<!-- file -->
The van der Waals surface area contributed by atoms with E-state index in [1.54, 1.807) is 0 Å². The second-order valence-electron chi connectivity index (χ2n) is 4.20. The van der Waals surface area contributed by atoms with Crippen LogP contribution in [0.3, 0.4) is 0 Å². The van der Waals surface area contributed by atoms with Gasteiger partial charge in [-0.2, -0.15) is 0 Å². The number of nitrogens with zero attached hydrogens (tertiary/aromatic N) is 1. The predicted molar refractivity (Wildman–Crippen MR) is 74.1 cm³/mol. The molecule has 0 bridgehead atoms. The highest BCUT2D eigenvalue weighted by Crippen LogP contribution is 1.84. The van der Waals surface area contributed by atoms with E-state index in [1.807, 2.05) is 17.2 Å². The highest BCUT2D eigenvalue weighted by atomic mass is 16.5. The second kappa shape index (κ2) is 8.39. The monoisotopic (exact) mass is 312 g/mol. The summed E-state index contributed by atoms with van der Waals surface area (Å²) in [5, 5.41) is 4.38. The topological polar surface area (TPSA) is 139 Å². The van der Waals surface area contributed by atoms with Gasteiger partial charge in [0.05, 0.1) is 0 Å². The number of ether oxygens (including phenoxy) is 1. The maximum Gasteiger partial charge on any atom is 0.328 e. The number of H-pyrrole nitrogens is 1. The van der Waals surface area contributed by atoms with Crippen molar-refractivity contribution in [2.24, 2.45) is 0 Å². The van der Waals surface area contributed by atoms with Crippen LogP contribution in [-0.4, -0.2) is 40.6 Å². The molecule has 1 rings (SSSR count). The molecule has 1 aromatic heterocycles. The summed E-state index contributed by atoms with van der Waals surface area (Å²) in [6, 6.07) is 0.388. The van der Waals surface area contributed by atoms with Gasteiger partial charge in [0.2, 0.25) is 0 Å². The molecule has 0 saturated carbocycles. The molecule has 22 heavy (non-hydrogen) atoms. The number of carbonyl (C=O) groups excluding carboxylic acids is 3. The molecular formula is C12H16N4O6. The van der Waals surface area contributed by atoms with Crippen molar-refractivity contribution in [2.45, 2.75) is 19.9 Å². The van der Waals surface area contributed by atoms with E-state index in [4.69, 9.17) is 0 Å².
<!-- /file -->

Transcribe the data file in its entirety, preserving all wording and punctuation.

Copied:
The van der Waals surface area contributed by atoms with E-state index in [1.54, 1.807) is 0 Å². The second-order valence-electron chi connectivity index (χ2n) is 4.20. The van der Waals surface area contributed by atoms with Crippen LogP contribution in [0.3, 0.4) is 0 Å². The van der Waals surface area contributed by atoms with Gasteiger partial charge in [-0.2, -0.15) is 0 Å². The number of nitrogens with zero attached hydrogens (tertiary/aromatic N) is 1. The predicted molar refractivity (Wildman–Crippen MR) is 74.1 cm³/mol. The molecule has 0 bridgehead atoms. The highest BCUT2D eigenvalue weighted by Crippen LogP contribution is 1.84. The van der Waals surface area contributed by atoms with E-state index in [1.807, 2.05) is 17.2 Å². The highest BCUT2D eigenvalue weighted by atomic mass is 16.5. The second kappa shape index (κ2) is 8.39. The monoisotopic (exact) mass is 312 g/mol. The summed E-state index contributed by atoms with van der Waals surface area (Å²) in [5, 5.41) is 4.38. The topological polar surface area (TPSA) is 139 Å². The van der Waals surface area contributed by atoms with Gasteiger partial charge in [0.05, 0.1) is 0 Å². The number of ether oxygens (including phenoxy) is 1. The maximum Gasteiger partial charge on any atom is 0.328 e. The number of H-pyrrole nitrogens is 1. The van der Waals surface area contributed by atoms with Crippen molar-refractivity contribution in [2.24, 2.45) is 0 Å². The van der Waals surface area contributed by atoms with Crippen LogP contribution in [-0.4, -0.2) is 40.6 Å². The molecule has 1 rings (SSSR count). The molecule has 1 aromatic heterocycles. The summed E-state index contributed by atoms with van der Waals surface area (Å²) in [6, 6.07) is 0.388. The van der Waals surface area contributed by atoms with Gasteiger partial charge in [0.2, 0.25) is 0 Å². The molecule has 0 saturated carbocycles. The molecule has 22 heavy (non-hydrogen) atoms. The number of carbonyl (C=O) groups excluding carboxylic acids is 3. The molecular formula is C12H16N4O6. The van der Waals surface area contributed by atoms with Crippen molar-refractivity contribution in [2.45, 2.75) is 19.9 Å². The van der Waals surface area contributed by atoms with E-state index in [4.69, 9.17) is 0 Å².